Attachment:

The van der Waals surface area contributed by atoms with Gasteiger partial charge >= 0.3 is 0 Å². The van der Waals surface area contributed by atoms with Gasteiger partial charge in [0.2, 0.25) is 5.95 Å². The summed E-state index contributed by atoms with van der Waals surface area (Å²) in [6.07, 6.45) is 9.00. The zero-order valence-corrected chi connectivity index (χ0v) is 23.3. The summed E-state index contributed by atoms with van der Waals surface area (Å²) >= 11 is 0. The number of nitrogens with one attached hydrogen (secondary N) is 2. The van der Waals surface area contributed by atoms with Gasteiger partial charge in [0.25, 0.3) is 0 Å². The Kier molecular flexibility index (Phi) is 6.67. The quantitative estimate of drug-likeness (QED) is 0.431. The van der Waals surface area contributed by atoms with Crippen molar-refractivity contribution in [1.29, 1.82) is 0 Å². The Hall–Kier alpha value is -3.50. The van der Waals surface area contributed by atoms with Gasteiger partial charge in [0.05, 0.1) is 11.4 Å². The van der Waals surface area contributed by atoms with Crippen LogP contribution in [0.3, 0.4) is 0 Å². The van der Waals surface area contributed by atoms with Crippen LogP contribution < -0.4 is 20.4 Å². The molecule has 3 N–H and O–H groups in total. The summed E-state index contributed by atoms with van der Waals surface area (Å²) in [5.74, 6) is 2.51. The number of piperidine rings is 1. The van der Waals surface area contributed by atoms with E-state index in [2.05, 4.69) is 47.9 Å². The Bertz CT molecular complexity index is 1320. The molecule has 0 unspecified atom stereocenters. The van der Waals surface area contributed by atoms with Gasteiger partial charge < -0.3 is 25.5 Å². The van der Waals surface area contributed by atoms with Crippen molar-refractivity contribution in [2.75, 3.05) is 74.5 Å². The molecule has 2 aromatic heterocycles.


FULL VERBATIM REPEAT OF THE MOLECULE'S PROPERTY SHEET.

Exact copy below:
The van der Waals surface area contributed by atoms with Gasteiger partial charge >= 0.3 is 0 Å². The van der Waals surface area contributed by atoms with Gasteiger partial charge in [0.2, 0.25) is 5.95 Å². The summed E-state index contributed by atoms with van der Waals surface area (Å²) in [6.07, 6.45) is 9.00. The zero-order valence-corrected chi connectivity index (χ0v) is 23.3. The summed E-state index contributed by atoms with van der Waals surface area (Å²) >= 11 is 0. The number of nitrogens with one attached hydrogen (secondary N) is 2. The van der Waals surface area contributed by atoms with Gasteiger partial charge in [0.25, 0.3) is 0 Å². The Kier molecular flexibility index (Phi) is 6.67. The quantitative estimate of drug-likeness (QED) is 0.431. The van der Waals surface area contributed by atoms with Crippen molar-refractivity contribution in [1.29, 1.82) is 0 Å². The Hall–Kier alpha value is -3.50. The van der Waals surface area contributed by atoms with Gasteiger partial charge in [0.05, 0.1) is 11.4 Å². The van der Waals surface area contributed by atoms with Crippen LogP contribution in [0.3, 0.4) is 0 Å². The van der Waals surface area contributed by atoms with Crippen LogP contribution < -0.4 is 20.4 Å². The molecule has 3 N–H and O–H groups in total. The summed E-state index contributed by atoms with van der Waals surface area (Å²) in [5.74, 6) is 2.51. The number of piperidine rings is 1. The van der Waals surface area contributed by atoms with E-state index in [2.05, 4.69) is 47.9 Å². The Bertz CT molecular complexity index is 1320. The molecule has 0 unspecified atom stereocenters. The van der Waals surface area contributed by atoms with Gasteiger partial charge < -0.3 is 25.5 Å². The van der Waals surface area contributed by atoms with Crippen molar-refractivity contribution in [2.75, 3.05) is 74.5 Å². The molecule has 2 aromatic heterocycles.